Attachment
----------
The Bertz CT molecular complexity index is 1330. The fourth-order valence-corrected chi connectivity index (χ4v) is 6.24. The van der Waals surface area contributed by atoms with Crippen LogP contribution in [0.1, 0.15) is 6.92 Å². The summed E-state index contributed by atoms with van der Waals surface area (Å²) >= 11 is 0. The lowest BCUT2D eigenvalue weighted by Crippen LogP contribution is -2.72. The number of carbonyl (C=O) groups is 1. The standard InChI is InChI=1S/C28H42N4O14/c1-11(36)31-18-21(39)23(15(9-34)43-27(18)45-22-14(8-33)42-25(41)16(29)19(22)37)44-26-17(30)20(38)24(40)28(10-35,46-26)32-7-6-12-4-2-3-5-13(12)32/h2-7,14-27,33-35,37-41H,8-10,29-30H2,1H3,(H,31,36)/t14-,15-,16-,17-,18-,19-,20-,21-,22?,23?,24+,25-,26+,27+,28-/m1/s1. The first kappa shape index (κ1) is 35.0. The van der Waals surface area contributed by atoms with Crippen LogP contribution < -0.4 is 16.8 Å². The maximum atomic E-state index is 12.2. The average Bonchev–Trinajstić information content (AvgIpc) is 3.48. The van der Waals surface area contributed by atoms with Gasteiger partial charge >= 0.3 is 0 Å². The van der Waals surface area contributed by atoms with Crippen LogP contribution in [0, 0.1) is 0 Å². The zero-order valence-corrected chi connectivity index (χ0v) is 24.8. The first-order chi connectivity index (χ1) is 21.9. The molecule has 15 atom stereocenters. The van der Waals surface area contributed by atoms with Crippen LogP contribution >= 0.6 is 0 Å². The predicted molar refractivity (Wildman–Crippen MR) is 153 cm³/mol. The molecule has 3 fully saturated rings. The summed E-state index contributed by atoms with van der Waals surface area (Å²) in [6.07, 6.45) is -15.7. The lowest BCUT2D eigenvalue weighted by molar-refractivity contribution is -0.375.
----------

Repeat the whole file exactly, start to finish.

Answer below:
The Bertz CT molecular complexity index is 1330. The fourth-order valence-corrected chi connectivity index (χ4v) is 6.24. The van der Waals surface area contributed by atoms with Crippen LogP contribution in [0.1, 0.15) is 6.92 Å². The summed E-state index contributed by atoms with van der Waals surface area (Å²) >= 11 is 0. The lowest BCUT2D eigenvalue weighted by Crippen LogP contribution is -2.72. The number of carbonyl (C=O) groups is 1. The standard InChI is InChI=1S/C28H42N4O14/c1-11(36)31-18-21(39)23(15(9-34)43-27(18)45-22-14(8-33)42-25(41)16(29)19(22)37)44-26-17(30)20(38)24(40)28(10-35,46-26)32-7-6-12-4-2-3-5-13(12)32/h2-7,14-27,33-35,37-41H,8-10,29-30H2,1H3,(H,31,36)/t14-,15-,16-,17-,18-,19-,20-,21-,22?,23?,24+,25-,26+,27+,28-/m1/s1. The first kappa shape index (κ1) is 35.0. The van der Waals surface area contributed by atoms with Crippen LogP contribution < -0.4 is 16.8 Å². The maximum atomic E-state index is 12.2. The average Bonchev–Trinajstić information content (AvgIpc) is 3.48. The van der Waals surface area contributed by atoms with Gasteiger partial charge >= 0.3 is 0 Å². The van der Waals surface area contributed by atoms with Crippen LogP contribution in [0, 0.1) is 0 Å². The zero-order valence-corrected chi connectivity index (χ0v) is 24.8. The first-order chi connectivity index (χ1) is 21.9. The molecule has 15 atom stereocenters. The van der Waals surface area contributed by atoms with Crippen LogP contribution >= 0.6 is 0 Å². The predicted molar refractivity (Wildman–Crippen MR) is 153 cm³/mol. The molecule has 3 fully saturated rings. The summed E-state index contributed by atoms with van der Waals surface area (Å²) in [6.07, 6.45) is -15.7. The lowest BCUT2D eigenvalue weighted by molar-refractivity contribution is -0.375.